Q7) Discuss the benefits and considerations of implementing a CRM system.
Ans) The benefits and considerations of implementing a CRM system are:
Efficiency: The time-consuming operations of creating prospect lists, conducting mass physical mail or email campaigns, and monitoring campaign results can all be automated by good programmes for merchants. Systems can also send out automated reminders for important events like holidays, birthdays, and anniversaries.
Customer Retention: Retailers may develop relationships with clients and keep their repeat business by communicating with them frequently. Systems can also remind merchants to contact clients on a frequent basis after a sale.
Increased Margins: Retailers should be able to offer more of what customers desire by efficiently utilising CRM systems, which should raise sales and decrease purchases of unsold goods. Retailers should discover that there is not much risk involved in deploying a CRM system.
(B) Essay Type Questions: (15x2)
Q8) State the various transactions to be performed under the goods dispatch-picking function through MMS.
Ans) The merchandiser suggests shipping extra stock to the stores with strong sales for the provided set of SKUs. Requests for more goods are made on the MMS system by authorised store employees. The Merchandiser shall also approve any replenishment orders issued at the MMS in order to certify that the item is in fact required at the store. When a store order is accepted, the WMS software changes it into a choose list. This select list can be printed out or downloaded as data to a portable device. The choose list includes the SKU name, SKU number, and storage location number. These things are chosen and then put in the corresponding boxes that are designated for a particular store. All of these processes are pictured in the WMS software for better tracking and accuracy ratio.
A feature that enables the merchandiser to move goods from the warehouse or distribution centre to the appropriate outlets must always be present in a merchandise management system. A lot of MMS software streamline this labour-intensive manual procedure of distributing the goods to automated ways known as Allocation of the DC inventory to be transferred to the stores based on Sales of the previous few days/weeks.
Good Return/Vendor Return
This function's sole purpose is to keep track of the goods that are being returned to the vendor in accordance with the percentage of the goods that can be returned to the vendor that was initially agreed upon. This feature is also referred to as "Vendor Returns" in other pieces of software. Please take note that this is not a "Sales Return" from the client. The Point-of-Sale software handles the "Sales Return" function in the retail setting.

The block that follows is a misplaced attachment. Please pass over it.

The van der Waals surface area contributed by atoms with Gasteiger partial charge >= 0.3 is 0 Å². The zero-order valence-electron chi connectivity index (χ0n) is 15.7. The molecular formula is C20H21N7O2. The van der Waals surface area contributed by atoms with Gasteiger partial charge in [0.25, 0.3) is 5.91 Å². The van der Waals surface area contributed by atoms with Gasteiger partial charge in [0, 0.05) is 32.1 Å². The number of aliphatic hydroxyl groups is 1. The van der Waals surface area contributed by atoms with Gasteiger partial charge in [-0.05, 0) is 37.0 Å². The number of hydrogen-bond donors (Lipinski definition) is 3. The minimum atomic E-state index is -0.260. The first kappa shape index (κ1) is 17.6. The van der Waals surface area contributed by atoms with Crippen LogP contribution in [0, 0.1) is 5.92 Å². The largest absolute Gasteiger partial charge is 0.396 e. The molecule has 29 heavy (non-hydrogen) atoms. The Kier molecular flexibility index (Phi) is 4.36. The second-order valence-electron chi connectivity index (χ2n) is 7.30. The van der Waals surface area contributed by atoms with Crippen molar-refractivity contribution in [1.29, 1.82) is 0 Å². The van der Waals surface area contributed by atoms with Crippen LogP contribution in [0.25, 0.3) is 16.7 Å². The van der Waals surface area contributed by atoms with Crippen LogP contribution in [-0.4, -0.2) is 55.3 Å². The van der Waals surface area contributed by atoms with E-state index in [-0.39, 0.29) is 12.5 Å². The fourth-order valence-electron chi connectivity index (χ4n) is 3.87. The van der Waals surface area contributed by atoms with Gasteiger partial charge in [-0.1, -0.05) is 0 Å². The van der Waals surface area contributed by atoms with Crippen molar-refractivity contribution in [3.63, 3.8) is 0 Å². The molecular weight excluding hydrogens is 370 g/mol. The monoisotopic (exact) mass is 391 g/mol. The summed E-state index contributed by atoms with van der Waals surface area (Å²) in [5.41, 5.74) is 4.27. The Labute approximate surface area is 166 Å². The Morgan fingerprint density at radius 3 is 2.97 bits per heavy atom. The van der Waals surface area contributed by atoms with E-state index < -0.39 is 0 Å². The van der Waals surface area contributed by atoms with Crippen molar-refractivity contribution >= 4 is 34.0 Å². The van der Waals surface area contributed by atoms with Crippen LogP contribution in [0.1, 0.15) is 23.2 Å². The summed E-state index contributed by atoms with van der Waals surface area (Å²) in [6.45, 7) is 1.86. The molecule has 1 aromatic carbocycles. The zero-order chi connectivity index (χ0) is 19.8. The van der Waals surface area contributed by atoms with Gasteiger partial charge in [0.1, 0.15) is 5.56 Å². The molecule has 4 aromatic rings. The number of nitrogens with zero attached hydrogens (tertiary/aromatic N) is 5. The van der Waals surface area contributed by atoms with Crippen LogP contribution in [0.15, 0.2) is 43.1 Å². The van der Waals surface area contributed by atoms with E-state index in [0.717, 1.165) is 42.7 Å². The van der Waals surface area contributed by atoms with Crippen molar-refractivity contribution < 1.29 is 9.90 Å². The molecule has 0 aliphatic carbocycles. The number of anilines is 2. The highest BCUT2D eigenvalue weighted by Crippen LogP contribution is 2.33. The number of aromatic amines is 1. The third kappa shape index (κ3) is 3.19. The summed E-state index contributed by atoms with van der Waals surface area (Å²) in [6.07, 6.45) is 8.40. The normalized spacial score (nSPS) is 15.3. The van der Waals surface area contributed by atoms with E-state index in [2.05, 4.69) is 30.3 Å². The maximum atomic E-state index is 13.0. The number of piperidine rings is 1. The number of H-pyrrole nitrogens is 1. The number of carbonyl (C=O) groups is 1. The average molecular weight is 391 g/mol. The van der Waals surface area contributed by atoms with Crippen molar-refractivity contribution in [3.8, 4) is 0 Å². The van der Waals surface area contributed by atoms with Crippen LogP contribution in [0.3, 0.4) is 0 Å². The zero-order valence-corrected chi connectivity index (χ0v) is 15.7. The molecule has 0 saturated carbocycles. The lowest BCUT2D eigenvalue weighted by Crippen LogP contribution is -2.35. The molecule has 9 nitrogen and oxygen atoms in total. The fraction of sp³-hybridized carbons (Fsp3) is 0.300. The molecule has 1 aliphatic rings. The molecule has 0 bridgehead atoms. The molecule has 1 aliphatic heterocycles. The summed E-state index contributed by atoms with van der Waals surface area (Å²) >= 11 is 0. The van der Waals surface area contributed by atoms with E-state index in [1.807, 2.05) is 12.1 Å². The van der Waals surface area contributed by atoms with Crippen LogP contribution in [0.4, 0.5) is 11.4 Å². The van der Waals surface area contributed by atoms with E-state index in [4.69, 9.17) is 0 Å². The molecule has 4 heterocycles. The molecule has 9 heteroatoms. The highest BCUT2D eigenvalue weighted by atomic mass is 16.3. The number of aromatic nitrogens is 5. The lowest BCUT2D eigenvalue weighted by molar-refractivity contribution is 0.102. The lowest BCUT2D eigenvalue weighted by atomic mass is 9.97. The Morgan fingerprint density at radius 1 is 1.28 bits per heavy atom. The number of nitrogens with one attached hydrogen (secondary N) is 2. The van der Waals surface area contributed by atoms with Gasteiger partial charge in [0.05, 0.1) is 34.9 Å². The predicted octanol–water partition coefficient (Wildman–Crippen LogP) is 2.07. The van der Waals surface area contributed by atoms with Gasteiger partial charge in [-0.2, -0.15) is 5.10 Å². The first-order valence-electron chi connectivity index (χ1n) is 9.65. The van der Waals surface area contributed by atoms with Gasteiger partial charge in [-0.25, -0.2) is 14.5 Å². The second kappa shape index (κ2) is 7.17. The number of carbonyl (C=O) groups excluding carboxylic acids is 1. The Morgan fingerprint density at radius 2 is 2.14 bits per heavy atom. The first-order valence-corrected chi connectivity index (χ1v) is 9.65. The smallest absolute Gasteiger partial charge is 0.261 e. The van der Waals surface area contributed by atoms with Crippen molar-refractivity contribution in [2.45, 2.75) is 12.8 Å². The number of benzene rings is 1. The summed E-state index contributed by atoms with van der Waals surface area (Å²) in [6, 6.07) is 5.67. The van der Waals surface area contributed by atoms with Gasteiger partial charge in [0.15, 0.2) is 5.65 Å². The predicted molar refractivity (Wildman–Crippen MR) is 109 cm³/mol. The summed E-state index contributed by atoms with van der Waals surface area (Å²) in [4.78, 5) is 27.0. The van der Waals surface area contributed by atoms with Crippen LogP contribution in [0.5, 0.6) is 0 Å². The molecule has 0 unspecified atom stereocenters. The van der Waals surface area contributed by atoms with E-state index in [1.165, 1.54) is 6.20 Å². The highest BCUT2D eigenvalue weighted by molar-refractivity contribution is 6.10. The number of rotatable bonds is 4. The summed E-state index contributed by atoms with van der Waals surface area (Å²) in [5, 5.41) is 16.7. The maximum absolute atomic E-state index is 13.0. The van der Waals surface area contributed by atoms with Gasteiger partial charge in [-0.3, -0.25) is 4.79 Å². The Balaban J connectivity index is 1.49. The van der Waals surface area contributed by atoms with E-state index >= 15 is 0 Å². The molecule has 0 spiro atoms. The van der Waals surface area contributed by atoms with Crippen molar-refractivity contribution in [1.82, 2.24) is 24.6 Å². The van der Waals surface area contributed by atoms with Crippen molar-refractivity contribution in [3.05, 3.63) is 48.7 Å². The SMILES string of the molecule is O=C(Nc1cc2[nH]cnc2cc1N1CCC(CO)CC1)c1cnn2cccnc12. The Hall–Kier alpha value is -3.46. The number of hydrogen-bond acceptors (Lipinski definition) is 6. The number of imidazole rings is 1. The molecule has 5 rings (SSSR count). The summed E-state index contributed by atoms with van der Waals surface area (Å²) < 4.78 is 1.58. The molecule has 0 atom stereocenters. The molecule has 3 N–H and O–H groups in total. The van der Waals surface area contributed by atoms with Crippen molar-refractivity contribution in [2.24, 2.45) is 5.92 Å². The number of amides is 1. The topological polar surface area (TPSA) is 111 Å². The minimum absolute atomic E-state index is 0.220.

Good Return Transaction
Reasons for Goods Return:
In accordance with the agreement with the vendor, the merchandiser conducts the necessary sales analysis to identify the inventory that hasn't been selling and decides whether to run a promotion or return the items to the supplier.
Goods received in poor shape when it is found that the vendor's goods have quality problems.
Due to a local authority's statutory notification, goods must be returned. Such recalls are frequently the result of quality problems, or there is a risk to the consumer if they ingest the product.
Compared to the sales being produced, the company has more stock than is necessary.
The merchandiser compiles a list of the items that need to be returned to the vendor.
Chooses the software's Goods Return option.
Decides which vendor will receive the returned goods. Enter the reason for the return of the goods because the business heads want to examine it to see if it violates any industry standards. Trend analysis could assist in lowering the initial purchase of items or removing the vendor with the highest returns due to quality.
Enter the SKU and quantity that will be returned after that. Once the transaction has been approved in the software, it is published at the warehouse, distribution centre, or store location so that the vendor can receive the returned goods. In order to follow the transit of the items and simplify the reverse logistics, best practise advises routing all shipments through the parent DC/Warehouse.